THE SAUGUS ADVOCATE – Friday, November 3, 2017

Page 18

Two School Committee candidates cite top priorities and what sets them apart from opponents Editor’s Note: We put two questions to the School Committee candidates to give them a chance to talk about their chief assets and priorities if elected. School Committee Chair Jeanette Meredith and Members Elizabeth Marchese and Linda Gaieski and candidate Lisa Morgante declined to be interviewed or submit written responses to the questions. Veteran School Committee Member Arthur Grabowski responded in his “Political Announcement.” Q: What is the one thing you bring to the table that the other candidates do not have that you believe will help the next committee for the betterment of Saugus? Candidate Marc Magliozzi: As a father of three children, two in the Oaklandvale Elementary School, I am the only candidate that truly understands the challenges in the elementary school today. I am around families of children aged six to 11 on a regular basis and can advocate for those families. One of the common issues I am continually hearing is about consistency of education across the four elementary schools. Professional Development days are a tool that should be leveraged


across district to implement that consistency. We need to make sure that as the children enter 6th grade they are on an equal playing field. Children should not feel that they are ahead or behind based on the school that they went to prior to Middle School. Candidate Cameron Pond: This election cycle, I’m offering Saugus residents a voice of, by and for the future, bringing fresh ideas and new perspectives to usher in the next generation of our town. There is, rightfully, a place for parents, coaches and educators on School Committee, and they are represented. Being a student here as recently as 12 years ago, I have the most relevant experience when it comes to understanding how to maximize the value of resources and guide youth through challenges of the 21st century. Demonstrated through academic achievement, professional success, and independence as a young adult, I comprehensively exemplify the diverse obstacles that students overcome. Balancing academics, extracurriculars, work, social life and more are areas in which I have a particularly attuned skill. I

have been through the Saugus school system, where I was enrolled as a student from 1991 to 2005. I mentored, tutored and became a guardian for my sister after our father passed away in 2014. I helped to keep her motivated and focused through her 2016 graduation by going to parent-teacher conferences, monitoring her grades and participating in fundraisers. Absent of a family or children of my own, I have a great deal of time to commit to getting the work required by this office accomplished. The benefit, while it cannot be direct to my children, will benefit us all as you watch yours flourish and return to begin their own lives and families, for the next generations to come. Q: And what’s the most important single issue that you hope to accomplish over the next two years – your top priority if elected to serve the people of Saugus? Candidate Marc Magliozzi: My number one priority is to assure that we are working with a solid budget. Over the past few years there seems to be an us vs. them mentality when the School Department requests additional funds year over year.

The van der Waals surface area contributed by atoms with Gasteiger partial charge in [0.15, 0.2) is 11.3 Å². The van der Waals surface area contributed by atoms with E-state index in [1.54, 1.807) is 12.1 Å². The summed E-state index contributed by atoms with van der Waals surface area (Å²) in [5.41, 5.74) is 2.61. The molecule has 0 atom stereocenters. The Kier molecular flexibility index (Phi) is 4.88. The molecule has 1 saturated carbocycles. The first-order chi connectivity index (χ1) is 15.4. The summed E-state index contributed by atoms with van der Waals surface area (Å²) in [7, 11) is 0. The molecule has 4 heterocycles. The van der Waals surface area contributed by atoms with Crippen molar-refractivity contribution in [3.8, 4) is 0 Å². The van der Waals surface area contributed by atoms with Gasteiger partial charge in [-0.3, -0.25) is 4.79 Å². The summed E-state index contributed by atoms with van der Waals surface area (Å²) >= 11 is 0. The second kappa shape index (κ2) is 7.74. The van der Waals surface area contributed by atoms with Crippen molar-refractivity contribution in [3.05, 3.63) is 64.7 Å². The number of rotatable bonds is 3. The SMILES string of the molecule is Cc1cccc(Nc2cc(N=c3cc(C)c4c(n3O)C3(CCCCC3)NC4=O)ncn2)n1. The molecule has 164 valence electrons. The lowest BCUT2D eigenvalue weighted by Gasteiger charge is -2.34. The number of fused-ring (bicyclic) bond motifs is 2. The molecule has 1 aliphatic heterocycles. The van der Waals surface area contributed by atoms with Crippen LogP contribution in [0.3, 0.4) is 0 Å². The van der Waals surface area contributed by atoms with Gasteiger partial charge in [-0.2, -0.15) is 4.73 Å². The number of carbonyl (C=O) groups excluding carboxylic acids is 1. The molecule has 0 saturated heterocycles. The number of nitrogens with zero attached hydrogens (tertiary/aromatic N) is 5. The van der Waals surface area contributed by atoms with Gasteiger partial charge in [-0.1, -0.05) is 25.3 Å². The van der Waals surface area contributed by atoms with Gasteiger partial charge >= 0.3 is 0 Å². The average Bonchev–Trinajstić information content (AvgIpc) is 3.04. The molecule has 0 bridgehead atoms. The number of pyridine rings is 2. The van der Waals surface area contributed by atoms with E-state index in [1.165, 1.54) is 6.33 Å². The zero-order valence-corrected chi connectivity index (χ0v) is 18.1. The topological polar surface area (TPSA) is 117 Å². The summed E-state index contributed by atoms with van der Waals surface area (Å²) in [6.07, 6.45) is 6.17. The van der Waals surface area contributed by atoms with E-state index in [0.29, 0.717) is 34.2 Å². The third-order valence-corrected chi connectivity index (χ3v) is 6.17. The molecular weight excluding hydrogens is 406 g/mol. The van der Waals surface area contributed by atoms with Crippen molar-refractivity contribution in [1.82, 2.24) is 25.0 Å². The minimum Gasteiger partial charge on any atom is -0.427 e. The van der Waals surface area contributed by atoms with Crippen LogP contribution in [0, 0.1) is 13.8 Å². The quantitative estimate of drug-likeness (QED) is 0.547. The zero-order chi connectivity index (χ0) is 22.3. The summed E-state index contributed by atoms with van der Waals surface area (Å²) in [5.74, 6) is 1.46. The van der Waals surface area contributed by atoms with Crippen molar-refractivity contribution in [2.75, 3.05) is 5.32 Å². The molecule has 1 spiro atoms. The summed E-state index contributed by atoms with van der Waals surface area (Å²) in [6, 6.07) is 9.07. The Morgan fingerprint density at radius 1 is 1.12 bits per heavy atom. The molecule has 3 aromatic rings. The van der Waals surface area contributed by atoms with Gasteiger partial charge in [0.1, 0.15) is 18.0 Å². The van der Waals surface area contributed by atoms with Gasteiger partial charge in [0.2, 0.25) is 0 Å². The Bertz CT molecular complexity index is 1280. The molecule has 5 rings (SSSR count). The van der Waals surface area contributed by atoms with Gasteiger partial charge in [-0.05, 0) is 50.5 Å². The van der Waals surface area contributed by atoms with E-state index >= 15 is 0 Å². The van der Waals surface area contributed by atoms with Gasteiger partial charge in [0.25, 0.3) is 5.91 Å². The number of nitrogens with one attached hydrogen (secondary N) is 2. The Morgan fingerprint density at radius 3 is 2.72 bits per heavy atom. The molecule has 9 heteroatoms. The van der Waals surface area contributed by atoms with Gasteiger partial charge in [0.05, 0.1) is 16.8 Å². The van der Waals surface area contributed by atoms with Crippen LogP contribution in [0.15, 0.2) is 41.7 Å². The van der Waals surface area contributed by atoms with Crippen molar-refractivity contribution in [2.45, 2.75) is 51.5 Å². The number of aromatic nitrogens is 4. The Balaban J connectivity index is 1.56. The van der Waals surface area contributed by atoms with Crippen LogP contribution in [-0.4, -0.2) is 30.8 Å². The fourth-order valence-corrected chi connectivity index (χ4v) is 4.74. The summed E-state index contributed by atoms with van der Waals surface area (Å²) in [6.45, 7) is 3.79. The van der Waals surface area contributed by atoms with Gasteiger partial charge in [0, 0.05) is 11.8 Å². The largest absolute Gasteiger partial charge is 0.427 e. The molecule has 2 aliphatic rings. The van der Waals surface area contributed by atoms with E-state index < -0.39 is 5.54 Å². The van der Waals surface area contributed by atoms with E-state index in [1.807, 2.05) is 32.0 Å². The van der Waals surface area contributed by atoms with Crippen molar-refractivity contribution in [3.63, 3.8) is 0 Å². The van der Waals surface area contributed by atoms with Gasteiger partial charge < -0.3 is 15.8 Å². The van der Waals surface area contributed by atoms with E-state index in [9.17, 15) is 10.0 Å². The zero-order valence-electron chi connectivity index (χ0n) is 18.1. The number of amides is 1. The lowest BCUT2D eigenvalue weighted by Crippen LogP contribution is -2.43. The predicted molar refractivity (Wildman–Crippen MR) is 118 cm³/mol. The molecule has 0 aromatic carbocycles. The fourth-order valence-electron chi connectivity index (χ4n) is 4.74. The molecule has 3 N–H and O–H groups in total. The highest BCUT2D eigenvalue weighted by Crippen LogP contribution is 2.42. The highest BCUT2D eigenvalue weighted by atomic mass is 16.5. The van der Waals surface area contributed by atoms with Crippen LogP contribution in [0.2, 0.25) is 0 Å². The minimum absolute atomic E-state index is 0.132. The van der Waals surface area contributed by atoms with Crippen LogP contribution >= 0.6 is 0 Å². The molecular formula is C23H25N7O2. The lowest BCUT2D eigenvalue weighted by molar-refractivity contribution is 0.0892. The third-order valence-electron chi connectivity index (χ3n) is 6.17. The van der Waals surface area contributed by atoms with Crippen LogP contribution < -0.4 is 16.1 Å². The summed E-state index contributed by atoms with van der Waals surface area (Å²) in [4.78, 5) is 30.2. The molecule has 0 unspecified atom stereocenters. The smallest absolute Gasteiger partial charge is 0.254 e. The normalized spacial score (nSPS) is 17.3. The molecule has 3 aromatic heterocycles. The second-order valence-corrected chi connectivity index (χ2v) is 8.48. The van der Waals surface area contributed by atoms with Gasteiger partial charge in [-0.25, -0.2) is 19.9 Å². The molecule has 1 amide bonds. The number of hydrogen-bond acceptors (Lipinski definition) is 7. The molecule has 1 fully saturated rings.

I want to take the time and dissect the existing budget to identify where money is actually being spent and what money is truly requested for. The Town and the School Department cannot act exclusive of one another, but at the same time the Town can’t just write a blank check to the schools. We as a school district need to show improvements and value added based on the money allocated to the schools. Over the past few years, I have continually heard complaints about having to pay for kindergarten, activity fees being too high and having outdated textbooks. In order to assure that the district is running as fiscally efficient as possible, we need to look hard at the “need to have” versus the “want to have.”We are at an educational crossroad, and I want to make sure that we head down the best road for the children of Saugus. Candidate Cameron Pond: My top priority over the coming School Committee term will be to maximize our return on investment. While construction of the new middle-high school will not officially break ground until next year, the work the School Committee takes up this coming term will truly be the founda-